The record is plagued with so many problems, in execution or concept, that it drowns out any redemption the songs might hold. The first problem is the length: at a heaping 75 minutes, this album is a chore to listen to, especially with the lack of solid or focused material. All the classic Journey albums kept the length nice and tidy, usually each clocking in at about 35-42 minutes. They might have had the intention of making up for lost material or time, but in this case, it's simply an overkill.

The other huge problem is with inspiration. The band have seemly run out of the energy they're notorious for, and have replaced most of their hard rock roots with soft rock and -dare I say it?- adult contemporary music, probably in hopes of appealing to a new generation. The result of colliding two generations together makes for an extremely inconsistent and tough listen, something that shouldn't be part of the Journey repertoire; it can only ensure that both audiences will be alienated by multiple portions of the album.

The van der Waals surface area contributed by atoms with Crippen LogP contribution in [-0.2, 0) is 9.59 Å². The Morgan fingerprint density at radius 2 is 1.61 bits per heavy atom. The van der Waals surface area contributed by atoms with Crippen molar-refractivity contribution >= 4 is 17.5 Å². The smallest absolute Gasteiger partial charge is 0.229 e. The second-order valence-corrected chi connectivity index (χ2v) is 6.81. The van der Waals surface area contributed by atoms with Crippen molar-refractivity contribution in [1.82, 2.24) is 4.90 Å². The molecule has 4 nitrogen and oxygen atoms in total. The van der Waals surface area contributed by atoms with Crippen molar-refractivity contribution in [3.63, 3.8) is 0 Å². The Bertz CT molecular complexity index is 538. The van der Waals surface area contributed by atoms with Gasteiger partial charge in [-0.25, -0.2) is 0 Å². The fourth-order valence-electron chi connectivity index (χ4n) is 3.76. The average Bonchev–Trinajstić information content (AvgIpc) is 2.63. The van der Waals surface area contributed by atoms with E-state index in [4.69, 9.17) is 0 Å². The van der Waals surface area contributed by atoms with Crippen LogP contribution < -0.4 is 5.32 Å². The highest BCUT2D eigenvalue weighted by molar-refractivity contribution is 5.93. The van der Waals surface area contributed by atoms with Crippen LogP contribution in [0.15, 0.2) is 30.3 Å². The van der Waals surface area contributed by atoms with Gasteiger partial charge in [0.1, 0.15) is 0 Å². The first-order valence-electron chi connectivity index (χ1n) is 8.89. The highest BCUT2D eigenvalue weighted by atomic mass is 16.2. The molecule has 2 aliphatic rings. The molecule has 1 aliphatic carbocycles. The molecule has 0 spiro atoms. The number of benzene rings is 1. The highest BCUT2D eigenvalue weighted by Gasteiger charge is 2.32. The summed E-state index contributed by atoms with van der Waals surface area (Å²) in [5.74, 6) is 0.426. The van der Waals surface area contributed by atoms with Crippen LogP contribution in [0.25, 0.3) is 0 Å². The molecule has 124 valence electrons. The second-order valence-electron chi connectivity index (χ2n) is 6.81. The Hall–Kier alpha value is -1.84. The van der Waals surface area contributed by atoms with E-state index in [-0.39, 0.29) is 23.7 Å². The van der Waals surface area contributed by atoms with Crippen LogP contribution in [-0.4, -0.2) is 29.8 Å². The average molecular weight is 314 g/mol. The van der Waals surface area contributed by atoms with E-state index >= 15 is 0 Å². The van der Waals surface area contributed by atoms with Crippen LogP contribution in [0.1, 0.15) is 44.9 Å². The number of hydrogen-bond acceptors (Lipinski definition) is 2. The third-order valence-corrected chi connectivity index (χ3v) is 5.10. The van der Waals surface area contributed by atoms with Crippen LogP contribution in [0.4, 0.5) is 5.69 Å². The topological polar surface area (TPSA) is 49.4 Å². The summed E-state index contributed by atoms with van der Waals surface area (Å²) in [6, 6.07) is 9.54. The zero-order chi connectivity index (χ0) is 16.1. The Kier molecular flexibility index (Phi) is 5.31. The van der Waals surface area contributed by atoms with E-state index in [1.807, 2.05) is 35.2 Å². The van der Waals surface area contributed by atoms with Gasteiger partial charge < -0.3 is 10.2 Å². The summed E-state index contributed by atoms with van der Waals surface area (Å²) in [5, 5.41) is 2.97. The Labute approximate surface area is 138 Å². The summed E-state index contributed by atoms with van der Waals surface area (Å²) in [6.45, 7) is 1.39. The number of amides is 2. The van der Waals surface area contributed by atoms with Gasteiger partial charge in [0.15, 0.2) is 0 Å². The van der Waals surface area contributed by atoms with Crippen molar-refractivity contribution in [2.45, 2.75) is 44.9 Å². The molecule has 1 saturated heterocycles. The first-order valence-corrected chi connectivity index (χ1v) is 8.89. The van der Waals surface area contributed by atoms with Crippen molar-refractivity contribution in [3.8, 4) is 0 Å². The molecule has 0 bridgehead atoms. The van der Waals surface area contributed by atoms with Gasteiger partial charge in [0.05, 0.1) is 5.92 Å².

So are there songs worth listening to from this album? It just so happens that there are some redeeming moments buried within this mound of junk... notably in the first few songs of the album. "Message of Love" is a deceptively good opener to the album, complete with the typically powerful guitar work by Neal Schon and pounding rhythms that compliment Steve Perry's vocals very well. "One More" is an odd song for a band like Journey, but the orchestral experimentation works in their regard, and the quasi-progressive feel is quite nice. "When You Love a Woman" is a nice classic Journey ballad; it does have a touch of the adult contemporary style I mentioned, but it fits well, and the symphony backing the band provides a solid backdrop to the composition.